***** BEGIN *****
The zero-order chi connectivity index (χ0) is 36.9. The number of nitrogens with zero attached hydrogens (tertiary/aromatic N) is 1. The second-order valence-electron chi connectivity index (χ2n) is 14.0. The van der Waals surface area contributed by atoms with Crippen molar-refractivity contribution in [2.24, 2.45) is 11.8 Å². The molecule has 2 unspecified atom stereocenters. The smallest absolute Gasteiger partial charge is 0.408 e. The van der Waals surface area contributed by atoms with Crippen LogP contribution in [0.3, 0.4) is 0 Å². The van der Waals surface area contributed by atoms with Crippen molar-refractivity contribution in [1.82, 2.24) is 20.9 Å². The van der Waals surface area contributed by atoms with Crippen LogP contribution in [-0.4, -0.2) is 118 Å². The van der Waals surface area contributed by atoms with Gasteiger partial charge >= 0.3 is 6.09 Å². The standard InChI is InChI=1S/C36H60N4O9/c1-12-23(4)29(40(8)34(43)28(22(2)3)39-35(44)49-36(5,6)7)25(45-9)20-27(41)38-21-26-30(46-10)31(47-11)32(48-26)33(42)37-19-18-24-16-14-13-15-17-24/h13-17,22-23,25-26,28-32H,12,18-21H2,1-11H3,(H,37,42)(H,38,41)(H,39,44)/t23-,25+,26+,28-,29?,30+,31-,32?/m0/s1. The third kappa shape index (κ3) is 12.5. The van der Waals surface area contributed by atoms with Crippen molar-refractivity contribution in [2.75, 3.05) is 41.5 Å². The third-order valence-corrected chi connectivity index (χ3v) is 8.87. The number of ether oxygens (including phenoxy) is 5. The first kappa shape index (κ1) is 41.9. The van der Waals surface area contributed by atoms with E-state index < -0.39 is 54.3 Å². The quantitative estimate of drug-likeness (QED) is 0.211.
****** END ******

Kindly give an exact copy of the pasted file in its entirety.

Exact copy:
The zero-order chi connectivity index (χ0) is 36.9. The number of nitrogens with zero attached hydrogens (tertiary/aromatic N) is 1. The second-order valence-electron chi connectivity index (χ2n) is 14.0. The van der Waals surface area contributed by atoms with Crippen molar-refractivity contribution in [2.24, 2.45) is 11.8 Å². The molecule has 2 unspecified atom stereocenters. The smallest absolute Gasteiger partial charge is 0.408 e. The van der Waals surface area contributed by atoms with Crippen LogP contribution in [0.3, 0.4) is 0 Å². The van der Waals surface area contributed by atoms with Crippen molar-refractivity contribution in [1.82, 2.24) is 20.9 Å². The van der Waals surface area contributed by atoms with Crippen LogP contribution in [-0.4, -0.2) is 118 Å². The van der Waals surface area contributed by atoms with Gasteiger partial charge >= 0.3 is 6.09 Å². The standard InChI is InChI=1S/C36H60N4O9/c1-12-23(4)29(40(8)34(43)28(22(2)3)39-35(44)49-36(5,6)7)25(45-9)20-27(41)38-21-26-30(46-10)31(47-11)32(48-26)33(42)37-19-18-24-16-14-13-15-17-24/h13-17,22-23,25-26,28-32H,12,18-21H2,1-11H3,(H,37,42)(H,38,41)(H,39,44)/t23-,25+,26+,28-,29?,30+,31-,32?/m0/s1. The third kappa shape index (κ3) is 12.5. The van der Waals surface area contributed by atoms with Crippen molar-refractivity contribution in [2.75, 3.05) is 41.5 Å². The third-order valence-corrected chi connectivity index (χ3v) is 8.87. The number of ether oxygens (including phenoxy) is 5. The first kappa shape index (κ1) is 41.9. The van der Waals surface area contributed by atoms with E-state index < -0.39 is 54.3 Å². The quantitative estimate of drug-likeness (QED) is 0.211.